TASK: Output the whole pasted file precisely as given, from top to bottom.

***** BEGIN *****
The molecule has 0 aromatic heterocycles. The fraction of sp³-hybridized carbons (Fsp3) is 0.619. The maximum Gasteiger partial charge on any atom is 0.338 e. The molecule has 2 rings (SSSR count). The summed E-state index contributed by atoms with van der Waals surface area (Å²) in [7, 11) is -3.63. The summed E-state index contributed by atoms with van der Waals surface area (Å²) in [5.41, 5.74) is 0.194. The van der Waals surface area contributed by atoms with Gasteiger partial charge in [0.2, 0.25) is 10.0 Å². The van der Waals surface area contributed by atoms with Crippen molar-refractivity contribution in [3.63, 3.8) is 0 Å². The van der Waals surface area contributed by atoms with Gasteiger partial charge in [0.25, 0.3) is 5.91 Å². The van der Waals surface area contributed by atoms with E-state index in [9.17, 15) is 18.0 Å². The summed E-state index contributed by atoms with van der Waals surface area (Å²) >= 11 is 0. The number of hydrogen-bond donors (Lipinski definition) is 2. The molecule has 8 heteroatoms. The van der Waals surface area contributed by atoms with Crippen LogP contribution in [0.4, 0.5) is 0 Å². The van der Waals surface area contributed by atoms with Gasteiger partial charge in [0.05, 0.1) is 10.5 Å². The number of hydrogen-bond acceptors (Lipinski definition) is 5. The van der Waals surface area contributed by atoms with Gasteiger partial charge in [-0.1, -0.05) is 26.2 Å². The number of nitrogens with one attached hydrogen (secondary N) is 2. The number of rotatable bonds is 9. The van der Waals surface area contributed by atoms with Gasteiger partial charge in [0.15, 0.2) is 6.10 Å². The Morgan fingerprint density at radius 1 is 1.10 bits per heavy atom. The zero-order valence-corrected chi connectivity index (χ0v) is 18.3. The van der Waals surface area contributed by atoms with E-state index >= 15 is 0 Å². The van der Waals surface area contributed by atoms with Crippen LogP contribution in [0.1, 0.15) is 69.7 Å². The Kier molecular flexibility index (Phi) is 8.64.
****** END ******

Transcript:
The molecule has 0 aromatic heterocycles. The fraction of sp³-hybridized carbons (Fsp3) is 0.619. The maximum Gasteiger partial charge on any atom is 0.338 e. The molecule has 2 rings (SSSR count). The summed E-state index contributed by atoms with van der Waals surface area (Å²) in [7, 11) is -3.63. The summed E-state index contributed by atoms with van der Waals surface area (Å²) in [5.41, 5.74) is 0.194. The van der Waals surface area contributed by atoms with Gasteiger partial charge in [0.2, 0.25) is 10.0 Å². The van der Waals surface area contributed by atoms with Crippen molar-refractivity contribution in [3.63, 3.8) is 0 Å². The van der Waals surface area contributed by atoms with Gasteiger partial charge in [0.25, 0.3) is 5.91 Å². The van der Waals surface area contributed by atoms with E-state index in [9.17, 15) is 18.0 Å². The summed E-state index contributed by atoms with van der Waals surface area (Å²) >= 11 is 0. The number of hydrogen-bond donors (Lipinski definition) is 2. The molecule has 8 heteroatoms. The van der Waals surface area contributed by atoms with Crippen LogP contribution in [0.4, 0.5) is 0 Å². The van der Waals surface area contributed by atoms with Gasteiger partial charge in [0.05, 0.1) is 10.5 Å². The number of hydrogen-bond acceptors (Lipinski definition) is 5. The van der Waals surface area contributed by atoms with Gasteiger partial charge in [-0.1, -0.05) is 26.2 Å². The number of nitrogens with one attached hydrogen (secondary N) is 2. The number of rotatable bonds is 9. The van der Waals surface area contributed by atoms with Gasteiger partial charge in [0.15, 0.2) is 6.10 Å². The Morgan fingerprint density at radius 1 is 1.10 bits per heavy atom. The zero-order valence-corrected chi connectivity index (χ0v) is 18.3. The van der Waals surface area contributed by atoms with E-state index >= 15 is 0 Å². The van der Waals surface area contributed by atoms with Crippen LogP contribution in [0.1, 0.15) is 69.7 Å². The Kier molecular flexibility index (Phi) is 8.64.